When the Class 12 was introduced, it was the largest non-articulated engine in South Africa and possibly in the world on railways of less than 4 feet 8 12 inches (1,435 millimetres) gauge. The first eight locomotives had cast steel frames for the leading bogies with three-point suspension links, similar to those of the Class 3B. On subsequent engines, this arrangement was modified to the two-point swing-link type controlled by laminated side springs, a design Hendrie adhered to in all his later engines.[2]

The locomotives were built with plate frames, Walschaerts valve gear, superheaters and Belpaire fireboxes. It was designed to have as short a fixed wheelbase as possible and the close spacing of the coupled wheels necessitated specially designed brake hangers outside the wheels. As built, the leading coupled axle had flangeless wheels, but it was subsequently retyred with flanges.[2][5]

The NBL-built locomotives were very similar in appearance to the Class 3B, with running boards which curved down below the cab at the rear and down to meet the buffer beam at the front. The only major design alteration between the NBL and BP locomotive orders was to the cab. With the earlier cabs, many drivers wore leather guards on their left legs to protect them from the heat when the fire door was open. The BP-built locomotives had larger and more spacious cabs to provide increased comfort for the enginemen, and running boards which ran straight through to the rear buffer beams.[2][3]

Tender[edit]

The Class 12 locomotives introduced a new Type MP1 tender with a coal capacity of 10 long tons (10.2 tonnes) and a water capacity of 4,250 imperial gallons (19,300 litres). This marked the introduction of a standard tender type which, with few modifications, was eventually to be used on all the Hendrie-designed locomotives. The tender bogies were interchangeable with other tender types operating in the Transvaal and Orange Free State at the time, while its centre longitudinal frame members were carried through unbroken from buffer to buffer. The arrangement of the buffing gear between engine and tender was the result of a long series of experiments, made with the view to avoid excessive fore and aft action between engine and tender while running at high speed.[2][3]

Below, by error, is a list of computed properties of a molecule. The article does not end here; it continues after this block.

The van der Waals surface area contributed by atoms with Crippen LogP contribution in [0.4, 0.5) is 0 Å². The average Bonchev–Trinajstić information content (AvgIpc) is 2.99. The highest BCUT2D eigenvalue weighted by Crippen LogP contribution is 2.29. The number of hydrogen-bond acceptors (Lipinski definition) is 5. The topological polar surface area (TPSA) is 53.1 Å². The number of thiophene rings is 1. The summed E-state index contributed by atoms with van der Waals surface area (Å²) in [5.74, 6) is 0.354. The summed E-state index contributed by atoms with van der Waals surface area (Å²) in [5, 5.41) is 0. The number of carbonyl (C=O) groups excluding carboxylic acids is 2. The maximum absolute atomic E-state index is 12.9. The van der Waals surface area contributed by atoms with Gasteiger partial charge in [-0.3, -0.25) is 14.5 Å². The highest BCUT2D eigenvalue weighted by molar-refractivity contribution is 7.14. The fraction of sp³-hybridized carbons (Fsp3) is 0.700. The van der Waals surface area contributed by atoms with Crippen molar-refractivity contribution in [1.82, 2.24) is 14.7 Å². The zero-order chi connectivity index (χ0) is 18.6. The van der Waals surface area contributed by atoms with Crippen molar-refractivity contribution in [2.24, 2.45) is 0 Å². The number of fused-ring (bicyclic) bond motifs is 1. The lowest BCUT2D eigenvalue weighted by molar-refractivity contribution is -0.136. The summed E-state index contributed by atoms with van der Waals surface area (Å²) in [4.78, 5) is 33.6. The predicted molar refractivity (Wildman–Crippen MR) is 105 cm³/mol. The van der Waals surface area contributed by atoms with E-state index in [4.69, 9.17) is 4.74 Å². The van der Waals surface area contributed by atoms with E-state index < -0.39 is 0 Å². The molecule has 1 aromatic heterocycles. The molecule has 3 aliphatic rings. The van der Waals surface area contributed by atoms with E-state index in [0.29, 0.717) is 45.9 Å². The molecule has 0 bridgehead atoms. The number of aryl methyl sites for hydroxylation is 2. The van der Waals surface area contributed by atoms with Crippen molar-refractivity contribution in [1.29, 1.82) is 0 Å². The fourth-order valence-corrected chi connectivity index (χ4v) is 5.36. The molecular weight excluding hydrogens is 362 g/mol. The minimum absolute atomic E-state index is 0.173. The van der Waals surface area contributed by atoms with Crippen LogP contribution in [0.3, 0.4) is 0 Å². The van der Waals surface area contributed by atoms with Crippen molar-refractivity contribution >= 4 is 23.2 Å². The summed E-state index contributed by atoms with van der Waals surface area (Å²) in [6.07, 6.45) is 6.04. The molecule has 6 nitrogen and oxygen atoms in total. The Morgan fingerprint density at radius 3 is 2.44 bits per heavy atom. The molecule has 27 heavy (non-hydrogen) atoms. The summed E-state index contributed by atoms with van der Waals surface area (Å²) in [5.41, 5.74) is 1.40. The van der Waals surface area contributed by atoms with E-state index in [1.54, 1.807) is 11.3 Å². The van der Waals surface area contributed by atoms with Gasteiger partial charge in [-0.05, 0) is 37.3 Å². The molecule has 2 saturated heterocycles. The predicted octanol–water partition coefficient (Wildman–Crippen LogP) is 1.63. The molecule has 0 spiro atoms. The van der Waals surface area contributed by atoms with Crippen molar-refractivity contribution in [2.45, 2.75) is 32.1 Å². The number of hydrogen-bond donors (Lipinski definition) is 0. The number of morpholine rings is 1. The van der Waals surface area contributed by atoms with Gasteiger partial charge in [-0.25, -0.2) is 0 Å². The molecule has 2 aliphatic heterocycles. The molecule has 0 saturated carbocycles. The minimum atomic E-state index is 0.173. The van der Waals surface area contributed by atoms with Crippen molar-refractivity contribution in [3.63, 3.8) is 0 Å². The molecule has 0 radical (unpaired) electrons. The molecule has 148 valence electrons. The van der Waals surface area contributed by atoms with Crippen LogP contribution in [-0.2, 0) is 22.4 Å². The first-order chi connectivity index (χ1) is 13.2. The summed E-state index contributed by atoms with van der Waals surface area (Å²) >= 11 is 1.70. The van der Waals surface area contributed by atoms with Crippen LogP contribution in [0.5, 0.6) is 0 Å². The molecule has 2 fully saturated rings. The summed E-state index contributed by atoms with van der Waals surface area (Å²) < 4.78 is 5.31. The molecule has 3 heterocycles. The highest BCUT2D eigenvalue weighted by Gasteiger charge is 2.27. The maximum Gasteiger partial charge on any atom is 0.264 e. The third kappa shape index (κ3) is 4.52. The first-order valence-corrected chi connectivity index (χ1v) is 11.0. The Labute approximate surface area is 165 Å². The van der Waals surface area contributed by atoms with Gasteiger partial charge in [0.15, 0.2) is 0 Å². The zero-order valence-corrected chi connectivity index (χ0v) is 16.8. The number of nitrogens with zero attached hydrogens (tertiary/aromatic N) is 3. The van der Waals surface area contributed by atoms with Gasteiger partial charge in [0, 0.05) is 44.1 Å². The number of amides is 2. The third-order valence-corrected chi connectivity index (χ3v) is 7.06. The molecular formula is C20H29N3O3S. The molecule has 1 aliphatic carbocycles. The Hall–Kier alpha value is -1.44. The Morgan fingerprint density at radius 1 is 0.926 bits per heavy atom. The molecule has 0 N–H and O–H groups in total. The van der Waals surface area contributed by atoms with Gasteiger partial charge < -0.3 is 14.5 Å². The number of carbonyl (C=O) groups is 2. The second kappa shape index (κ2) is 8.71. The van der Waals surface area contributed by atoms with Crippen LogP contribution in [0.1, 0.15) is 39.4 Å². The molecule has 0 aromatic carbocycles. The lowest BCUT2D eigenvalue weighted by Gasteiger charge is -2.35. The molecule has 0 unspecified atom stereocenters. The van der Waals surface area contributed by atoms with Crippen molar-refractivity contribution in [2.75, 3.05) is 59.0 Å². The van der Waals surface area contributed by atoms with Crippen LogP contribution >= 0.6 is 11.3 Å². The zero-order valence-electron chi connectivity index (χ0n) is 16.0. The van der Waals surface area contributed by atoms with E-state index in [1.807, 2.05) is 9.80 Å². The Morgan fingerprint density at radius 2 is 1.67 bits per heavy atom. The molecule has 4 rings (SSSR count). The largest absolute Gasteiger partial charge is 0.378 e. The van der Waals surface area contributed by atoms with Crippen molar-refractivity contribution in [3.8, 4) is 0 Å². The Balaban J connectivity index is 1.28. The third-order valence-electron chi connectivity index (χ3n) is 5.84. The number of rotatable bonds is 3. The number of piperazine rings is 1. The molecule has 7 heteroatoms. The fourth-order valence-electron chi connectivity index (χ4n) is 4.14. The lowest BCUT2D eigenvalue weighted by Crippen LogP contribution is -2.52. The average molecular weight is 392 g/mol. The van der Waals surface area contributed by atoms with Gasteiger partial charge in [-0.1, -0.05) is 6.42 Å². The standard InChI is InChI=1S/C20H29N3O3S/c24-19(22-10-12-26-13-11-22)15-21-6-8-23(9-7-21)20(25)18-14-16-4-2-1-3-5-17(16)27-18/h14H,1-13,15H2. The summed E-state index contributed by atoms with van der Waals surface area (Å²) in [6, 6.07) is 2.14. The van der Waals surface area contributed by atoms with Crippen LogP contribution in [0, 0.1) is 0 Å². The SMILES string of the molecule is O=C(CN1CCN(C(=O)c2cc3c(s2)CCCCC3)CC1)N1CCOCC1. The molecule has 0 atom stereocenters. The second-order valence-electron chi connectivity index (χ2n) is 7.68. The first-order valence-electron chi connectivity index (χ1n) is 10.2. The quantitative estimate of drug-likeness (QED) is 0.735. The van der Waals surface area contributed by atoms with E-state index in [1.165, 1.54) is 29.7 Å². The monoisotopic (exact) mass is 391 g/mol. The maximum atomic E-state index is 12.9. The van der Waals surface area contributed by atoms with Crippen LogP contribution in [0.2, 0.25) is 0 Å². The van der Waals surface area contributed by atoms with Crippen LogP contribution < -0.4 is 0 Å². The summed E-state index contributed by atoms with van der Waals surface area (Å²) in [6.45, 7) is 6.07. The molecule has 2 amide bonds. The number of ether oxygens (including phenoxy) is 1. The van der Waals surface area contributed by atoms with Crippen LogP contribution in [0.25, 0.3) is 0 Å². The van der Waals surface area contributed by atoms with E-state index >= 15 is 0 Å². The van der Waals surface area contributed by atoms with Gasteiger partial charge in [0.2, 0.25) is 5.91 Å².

Watson standard boilers[edit]

During the 1930s, many serving locomotives were reboilered with a standard boiler type designed by then CME A.G. Watson as part of his standardisation policy. Such Watson Standard reboilered locomotives were reclassified by adding an "R" suffix to their classification.[1][5]

From 1935, all 46 Class 12 locomotives were eventually reboilered with Watson Standard no. 2 boilers and reclassified to Class 12R. In the process, they were also equipped with Watson cabs with their distinctive slanted fronts to facilitate access to the firebox side stays, compared to the vertical fronts of the original cabs. In the case of the NBL-built locomotives, the reboilered engines were also fitted with running boards which continued straight through underneath their cabs. The new boilers raised the engine's boiler pitch by 1 14 inches (32 millimetres).[2][3][4][5]